Before coming up with what you need, since everyone is different and have their own limitations, take a look at my latest YouTube video going through some movements CLICK HERE. Come up with a little routine you like, hits all the areas, and can spend a little extra time here or there where you feel the tightest.  Time yourself and see if it is in-between 5-10 minutes so you know how long it will take.  Once you get a little routine that takes a few minutes do it once a day so your body get moving not only on game day but every day.  This way you will not be shocking the system by only doing it just before the round.

As you start to feel better do that 5-10 minute routine in the morning and afternoon.  Not asking you to become a Yoga freak but a little time here and there will add up over time.  10 minutes a day adds up to 70 minutes a week.  If you have the time I would highly recommend doing a Yoga class once or twice a week.  They can walk you through different positions, teach you about breathing, and find stretches to add into your routine.  This is not a fix over night for a body that has been stationary for so long but it is a start to moving better.  Do 5-10 minutes a day or every other day for a few months and see how you feel.  Your body will thank you and don’t stop there… keep going.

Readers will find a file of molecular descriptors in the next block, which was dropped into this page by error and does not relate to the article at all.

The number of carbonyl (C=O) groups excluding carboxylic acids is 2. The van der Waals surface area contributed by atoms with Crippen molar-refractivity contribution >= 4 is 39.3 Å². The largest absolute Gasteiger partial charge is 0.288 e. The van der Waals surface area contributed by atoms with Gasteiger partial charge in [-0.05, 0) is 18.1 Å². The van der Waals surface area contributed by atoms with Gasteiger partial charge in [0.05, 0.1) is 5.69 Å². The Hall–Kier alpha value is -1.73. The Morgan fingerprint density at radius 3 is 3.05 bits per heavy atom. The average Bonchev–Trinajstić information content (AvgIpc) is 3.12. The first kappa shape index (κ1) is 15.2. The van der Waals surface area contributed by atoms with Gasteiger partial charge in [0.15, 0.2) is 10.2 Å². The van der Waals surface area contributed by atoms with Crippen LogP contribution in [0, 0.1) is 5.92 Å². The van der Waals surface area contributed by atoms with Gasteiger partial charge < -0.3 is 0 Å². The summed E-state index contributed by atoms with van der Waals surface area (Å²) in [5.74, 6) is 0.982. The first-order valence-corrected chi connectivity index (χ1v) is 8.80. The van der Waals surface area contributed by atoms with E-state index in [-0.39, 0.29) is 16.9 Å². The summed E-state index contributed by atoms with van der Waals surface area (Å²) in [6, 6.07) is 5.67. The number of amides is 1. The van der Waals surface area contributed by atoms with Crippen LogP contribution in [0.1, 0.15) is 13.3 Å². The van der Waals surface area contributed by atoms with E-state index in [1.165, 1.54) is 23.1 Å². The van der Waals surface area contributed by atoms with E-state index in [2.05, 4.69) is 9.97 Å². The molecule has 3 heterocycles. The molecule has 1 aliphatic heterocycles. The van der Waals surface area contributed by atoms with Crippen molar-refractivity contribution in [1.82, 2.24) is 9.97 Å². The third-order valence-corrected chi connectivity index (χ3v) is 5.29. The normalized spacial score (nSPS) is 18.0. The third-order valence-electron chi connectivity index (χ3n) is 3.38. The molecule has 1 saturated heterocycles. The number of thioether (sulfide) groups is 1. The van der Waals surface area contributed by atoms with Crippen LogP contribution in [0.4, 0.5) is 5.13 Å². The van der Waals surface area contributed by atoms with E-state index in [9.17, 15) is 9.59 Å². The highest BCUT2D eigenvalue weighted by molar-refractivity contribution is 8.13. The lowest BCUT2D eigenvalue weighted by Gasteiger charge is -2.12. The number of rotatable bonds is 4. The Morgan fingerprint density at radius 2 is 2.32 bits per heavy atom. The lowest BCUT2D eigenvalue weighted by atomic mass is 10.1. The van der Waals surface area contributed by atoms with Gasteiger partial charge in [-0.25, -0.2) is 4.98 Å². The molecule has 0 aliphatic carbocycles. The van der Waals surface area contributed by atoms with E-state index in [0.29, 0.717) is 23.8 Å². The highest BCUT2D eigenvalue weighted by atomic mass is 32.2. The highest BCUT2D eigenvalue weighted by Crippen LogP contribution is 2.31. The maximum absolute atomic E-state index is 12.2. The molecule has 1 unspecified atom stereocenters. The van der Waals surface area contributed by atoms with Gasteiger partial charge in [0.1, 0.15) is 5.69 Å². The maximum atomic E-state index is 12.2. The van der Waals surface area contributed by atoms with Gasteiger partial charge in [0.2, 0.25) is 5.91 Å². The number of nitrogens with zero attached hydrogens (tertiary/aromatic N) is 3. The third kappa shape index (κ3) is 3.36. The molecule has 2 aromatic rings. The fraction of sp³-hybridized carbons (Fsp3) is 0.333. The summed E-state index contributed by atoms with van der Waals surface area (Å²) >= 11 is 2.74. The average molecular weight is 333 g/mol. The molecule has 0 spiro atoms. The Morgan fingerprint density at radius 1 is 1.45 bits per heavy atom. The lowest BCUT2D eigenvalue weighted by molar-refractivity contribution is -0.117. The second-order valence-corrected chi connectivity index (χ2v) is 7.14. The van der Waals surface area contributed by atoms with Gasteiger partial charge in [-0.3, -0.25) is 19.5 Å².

YouTube link for the full length video: https://youtu.be/UceXiLO7sHo or  CLICK HERE

YouTube link to the 5 minute follow along clip: https://youtu.be/6UUT4XmcXwM or CLICK HERE

YouTube link to an extended 9 minute follow along video clip: https://youtu.be/-UZskYBa0-U or CLICK HERE

What creates spin? : Spin Loft

Wanted to write a quick article on spin and increasing or decreasing spin.    If you are looking to make a change where should you start?  Let’s start with Spin Loft and what that is.  Below is an image from GolfTec showing what creates Spin Loft is the difference in Attack Angle and Dynamic Loft.

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Let’s take a look at reducing spin on a driver.  The image below was a well struck shot.  As a reminder due to the drivers bulge and roll it will change the spin quite a bit on a miss hit.  You can see that the driver presented 13.3* of loft at impact but because it was traveling up 2.2* that resulted in a spin loft of 11.1* and a low spinning driver. To reduce spin on a driver first is having a solid strike, low face impact spins more, and second is to reduce the Attack Angle and Dynamic Loft in order to narrow the two vectors.